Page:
Parents of slain Florida teen to join Million Hoodies March

NEW YORK Wed Mar 21, 2012 5:40pm EDT

1 of 7. People hold up signs before an NAACP town hall meeting about the shooting death of Trayvon Martin as pictured at Allen Chapel A.M.E. Church in Sanford, Florida March 20, 2012. The case of unarmed 17-year-old black teenager Martin, shot dead by a white neighborhood watch captain, who police have failed to arrest will go before a grand jury, Florida prosecutors said on Tuesday.

Credit: Reuters/David Manning

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NEW YORK (Reuters) - The father of Trayvon Martin, the unarmed teen shot dead by a neighborhood watch captain in Florida, said on Wednesday he would join A Million Hoodies March in New York to demand justice for his slain son who "didn't deserve to die this evil way."

Tracy Martin said he and Trayvon's mother, Sybrina Fulton, would join the crowd but would not wear hooded sweatshirts like the one their 17-year-old son wore when he was killed last month in a gated community in Sanford, Florida, by watch volunteer George Zimmerman.

That is because they did not pack any for their trip to speak with talk show hosts about the shooting, Tracy Martin said.

The incident has drawn national attention and sparked debate over Florida's "Stand Your Ground" law since Zimmerman, 28, has claimed self-defense in the fatal shooting. The police have declined to arrest him.

"I think it is great that the people in New York have passion and that the people of New York are tired of people being stereotyped," Tracy Martin told Reuters.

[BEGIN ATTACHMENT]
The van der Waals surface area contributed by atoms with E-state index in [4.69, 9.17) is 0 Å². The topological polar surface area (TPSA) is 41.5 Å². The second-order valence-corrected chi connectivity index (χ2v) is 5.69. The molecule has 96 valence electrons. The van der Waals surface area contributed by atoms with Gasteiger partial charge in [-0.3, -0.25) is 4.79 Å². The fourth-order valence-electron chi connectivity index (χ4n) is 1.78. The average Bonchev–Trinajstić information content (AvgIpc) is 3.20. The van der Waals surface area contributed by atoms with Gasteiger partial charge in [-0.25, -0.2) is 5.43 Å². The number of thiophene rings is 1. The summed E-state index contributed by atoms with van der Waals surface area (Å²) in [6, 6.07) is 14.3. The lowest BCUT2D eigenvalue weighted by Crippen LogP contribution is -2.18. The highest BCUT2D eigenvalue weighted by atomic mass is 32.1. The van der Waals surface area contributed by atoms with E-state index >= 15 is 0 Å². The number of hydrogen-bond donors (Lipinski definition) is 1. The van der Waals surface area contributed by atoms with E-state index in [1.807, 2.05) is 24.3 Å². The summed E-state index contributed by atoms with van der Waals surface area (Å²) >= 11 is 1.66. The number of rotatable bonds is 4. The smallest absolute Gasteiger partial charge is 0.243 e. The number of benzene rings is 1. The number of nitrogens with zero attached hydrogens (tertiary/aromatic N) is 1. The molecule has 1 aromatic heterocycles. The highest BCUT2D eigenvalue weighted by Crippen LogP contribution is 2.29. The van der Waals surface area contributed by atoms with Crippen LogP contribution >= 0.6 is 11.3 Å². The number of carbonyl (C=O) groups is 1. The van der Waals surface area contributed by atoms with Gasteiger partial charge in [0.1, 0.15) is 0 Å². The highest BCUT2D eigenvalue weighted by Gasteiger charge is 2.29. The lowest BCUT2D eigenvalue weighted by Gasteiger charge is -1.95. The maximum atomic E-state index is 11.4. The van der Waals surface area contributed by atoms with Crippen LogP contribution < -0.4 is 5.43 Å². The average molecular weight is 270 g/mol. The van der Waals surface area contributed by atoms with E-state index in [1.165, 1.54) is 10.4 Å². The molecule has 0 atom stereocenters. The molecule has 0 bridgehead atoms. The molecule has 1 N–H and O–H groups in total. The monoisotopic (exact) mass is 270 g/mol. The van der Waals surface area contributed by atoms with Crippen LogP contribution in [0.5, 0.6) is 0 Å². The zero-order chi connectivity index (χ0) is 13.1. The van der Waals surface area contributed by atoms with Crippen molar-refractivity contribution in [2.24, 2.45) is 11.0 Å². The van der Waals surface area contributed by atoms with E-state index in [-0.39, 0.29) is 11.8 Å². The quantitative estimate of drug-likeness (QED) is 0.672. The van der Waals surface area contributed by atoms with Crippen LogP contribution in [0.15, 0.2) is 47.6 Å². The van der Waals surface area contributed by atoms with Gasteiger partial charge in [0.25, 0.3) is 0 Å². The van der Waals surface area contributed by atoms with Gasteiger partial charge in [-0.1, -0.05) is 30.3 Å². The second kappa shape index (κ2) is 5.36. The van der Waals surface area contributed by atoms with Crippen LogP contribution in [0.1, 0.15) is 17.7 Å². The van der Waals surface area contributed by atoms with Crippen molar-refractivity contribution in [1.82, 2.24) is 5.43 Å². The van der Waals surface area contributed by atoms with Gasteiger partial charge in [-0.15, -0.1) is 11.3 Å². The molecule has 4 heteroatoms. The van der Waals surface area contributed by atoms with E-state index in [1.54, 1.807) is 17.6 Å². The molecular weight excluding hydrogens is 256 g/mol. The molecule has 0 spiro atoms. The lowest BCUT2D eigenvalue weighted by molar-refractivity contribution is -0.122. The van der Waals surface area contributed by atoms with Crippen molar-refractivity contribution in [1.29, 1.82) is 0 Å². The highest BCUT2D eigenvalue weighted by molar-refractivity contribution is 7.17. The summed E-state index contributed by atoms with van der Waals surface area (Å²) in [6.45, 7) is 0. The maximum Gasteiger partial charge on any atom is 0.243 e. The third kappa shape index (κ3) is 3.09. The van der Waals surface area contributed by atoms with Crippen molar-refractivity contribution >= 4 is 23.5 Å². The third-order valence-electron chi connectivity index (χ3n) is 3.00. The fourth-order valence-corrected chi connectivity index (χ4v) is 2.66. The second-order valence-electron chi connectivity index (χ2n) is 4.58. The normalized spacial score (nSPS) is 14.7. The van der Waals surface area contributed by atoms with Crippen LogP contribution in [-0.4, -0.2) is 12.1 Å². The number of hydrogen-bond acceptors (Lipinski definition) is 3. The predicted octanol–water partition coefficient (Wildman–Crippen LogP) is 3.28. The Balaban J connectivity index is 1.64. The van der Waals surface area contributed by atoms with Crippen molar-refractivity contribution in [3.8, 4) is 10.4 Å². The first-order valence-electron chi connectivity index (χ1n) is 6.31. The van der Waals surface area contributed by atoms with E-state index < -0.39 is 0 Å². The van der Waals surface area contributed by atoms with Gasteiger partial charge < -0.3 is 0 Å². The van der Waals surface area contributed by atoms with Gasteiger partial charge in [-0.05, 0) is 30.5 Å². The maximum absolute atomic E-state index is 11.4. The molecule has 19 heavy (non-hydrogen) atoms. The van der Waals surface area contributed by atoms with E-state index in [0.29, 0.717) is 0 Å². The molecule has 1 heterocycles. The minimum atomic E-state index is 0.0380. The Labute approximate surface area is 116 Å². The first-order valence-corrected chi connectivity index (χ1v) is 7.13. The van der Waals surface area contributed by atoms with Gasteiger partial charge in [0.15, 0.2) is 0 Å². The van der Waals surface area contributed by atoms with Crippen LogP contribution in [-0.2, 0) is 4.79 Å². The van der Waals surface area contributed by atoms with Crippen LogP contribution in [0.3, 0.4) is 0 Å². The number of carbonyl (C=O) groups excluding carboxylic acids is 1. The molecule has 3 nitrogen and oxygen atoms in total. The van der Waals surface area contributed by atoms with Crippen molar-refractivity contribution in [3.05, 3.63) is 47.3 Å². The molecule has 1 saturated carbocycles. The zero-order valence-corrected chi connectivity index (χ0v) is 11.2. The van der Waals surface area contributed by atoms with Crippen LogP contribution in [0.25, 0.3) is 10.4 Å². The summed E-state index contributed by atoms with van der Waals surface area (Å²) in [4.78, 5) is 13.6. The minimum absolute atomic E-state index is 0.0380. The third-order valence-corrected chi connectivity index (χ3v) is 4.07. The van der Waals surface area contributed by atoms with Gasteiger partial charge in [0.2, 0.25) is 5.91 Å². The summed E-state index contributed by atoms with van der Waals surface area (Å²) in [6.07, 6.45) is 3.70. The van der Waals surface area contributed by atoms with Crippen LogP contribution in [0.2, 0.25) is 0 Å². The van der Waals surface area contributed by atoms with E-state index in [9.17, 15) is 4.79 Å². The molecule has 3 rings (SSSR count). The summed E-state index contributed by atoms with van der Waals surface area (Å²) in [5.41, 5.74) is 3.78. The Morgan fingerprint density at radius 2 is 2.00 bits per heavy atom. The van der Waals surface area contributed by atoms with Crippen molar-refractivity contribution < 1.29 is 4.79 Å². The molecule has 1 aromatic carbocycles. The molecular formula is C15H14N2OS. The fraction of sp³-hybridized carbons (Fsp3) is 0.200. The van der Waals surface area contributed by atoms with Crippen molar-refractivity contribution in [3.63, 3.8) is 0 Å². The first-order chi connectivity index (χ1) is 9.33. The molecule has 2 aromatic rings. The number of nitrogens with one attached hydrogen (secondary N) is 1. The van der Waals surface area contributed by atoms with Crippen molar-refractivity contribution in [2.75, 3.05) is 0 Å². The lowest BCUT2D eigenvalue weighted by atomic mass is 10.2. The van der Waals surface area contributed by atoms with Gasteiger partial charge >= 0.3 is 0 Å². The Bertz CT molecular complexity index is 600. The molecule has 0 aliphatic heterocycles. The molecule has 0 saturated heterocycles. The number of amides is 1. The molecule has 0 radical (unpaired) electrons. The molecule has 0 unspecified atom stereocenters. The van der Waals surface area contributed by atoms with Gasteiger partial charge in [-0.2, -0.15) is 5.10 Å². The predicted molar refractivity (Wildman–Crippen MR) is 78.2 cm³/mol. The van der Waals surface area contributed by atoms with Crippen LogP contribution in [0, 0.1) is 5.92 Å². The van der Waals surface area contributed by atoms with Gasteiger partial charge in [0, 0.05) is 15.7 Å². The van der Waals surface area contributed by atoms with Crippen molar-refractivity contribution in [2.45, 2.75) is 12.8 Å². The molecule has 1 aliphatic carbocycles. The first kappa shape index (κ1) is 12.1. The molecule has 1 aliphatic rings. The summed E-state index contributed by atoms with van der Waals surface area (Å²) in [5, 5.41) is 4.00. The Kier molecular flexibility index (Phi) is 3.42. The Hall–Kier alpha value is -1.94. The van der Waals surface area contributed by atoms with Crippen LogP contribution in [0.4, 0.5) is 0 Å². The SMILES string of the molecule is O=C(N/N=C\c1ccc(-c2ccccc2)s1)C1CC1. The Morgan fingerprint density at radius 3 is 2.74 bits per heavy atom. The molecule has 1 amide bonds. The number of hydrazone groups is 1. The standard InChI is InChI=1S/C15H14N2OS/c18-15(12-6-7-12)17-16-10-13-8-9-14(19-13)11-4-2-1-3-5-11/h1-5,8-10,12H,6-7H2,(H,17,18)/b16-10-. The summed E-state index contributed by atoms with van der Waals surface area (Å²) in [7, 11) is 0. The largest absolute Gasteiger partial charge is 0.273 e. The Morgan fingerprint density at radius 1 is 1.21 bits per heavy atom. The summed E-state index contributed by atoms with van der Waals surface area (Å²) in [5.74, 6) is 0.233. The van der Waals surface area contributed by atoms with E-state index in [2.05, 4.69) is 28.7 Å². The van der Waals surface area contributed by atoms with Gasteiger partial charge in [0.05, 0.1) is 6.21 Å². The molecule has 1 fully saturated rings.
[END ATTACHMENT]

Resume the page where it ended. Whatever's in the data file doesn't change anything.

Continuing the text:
"I'm just in awe that they are standing behind this cause 100 percent," said Martin, whose girlfriend's home is in the gated community where his son died after a trip to the store for candy.

Organizer Daniel Maree said the rally in Union Square Park, north of Greenwich Village, was intended to "put pressure on whoever it takes to charge George Zimmerman and prosecute him."

"Everyone who attends this rally is conscious of an epidemic in our society of young African-American people being targeted in our society," Maree said.

On February 26, Trayvon Martin was walking back to the gated community in Sanford when he was seen by Zimmerman. Zimmerman called Sanford Police to report a suspicious person in the neighborhood and then, while armed with a handgun, followed the teen despite the police dispatcher telling him not to.

The Justice Department's Civil Rights Division and the FBI said on Monday that they had opened an investigation into the shooting. A state grand jury was also being convened.

Police have turned the case over to prosecutors, citing Florida's "Stand Your Ground" law, enacted in 2006 and now in effect in about 20 other states. The law provides a shooter with wide latitude to claim a killing was in self-defense.

More than 818,000 people have signed a petition on Change.org, a social action website, calling for Zimmerman's arrest.

In the hours before the rally, Tracy Martin recalled one of the last conversations he had with his son, a discussion about love.

"I told him just think about the letters that are in the word love," recalled Martin. "I told him L stands for love. O stands for over. The V stands for violence, and the E stands for evil. And I just said love over violence and evil. My son was a good kid and he didn't deserve to die this evil way."

(Additional reporting by Barbara Liston; Editing By Barbara Goldberg and Paul Thomasch)

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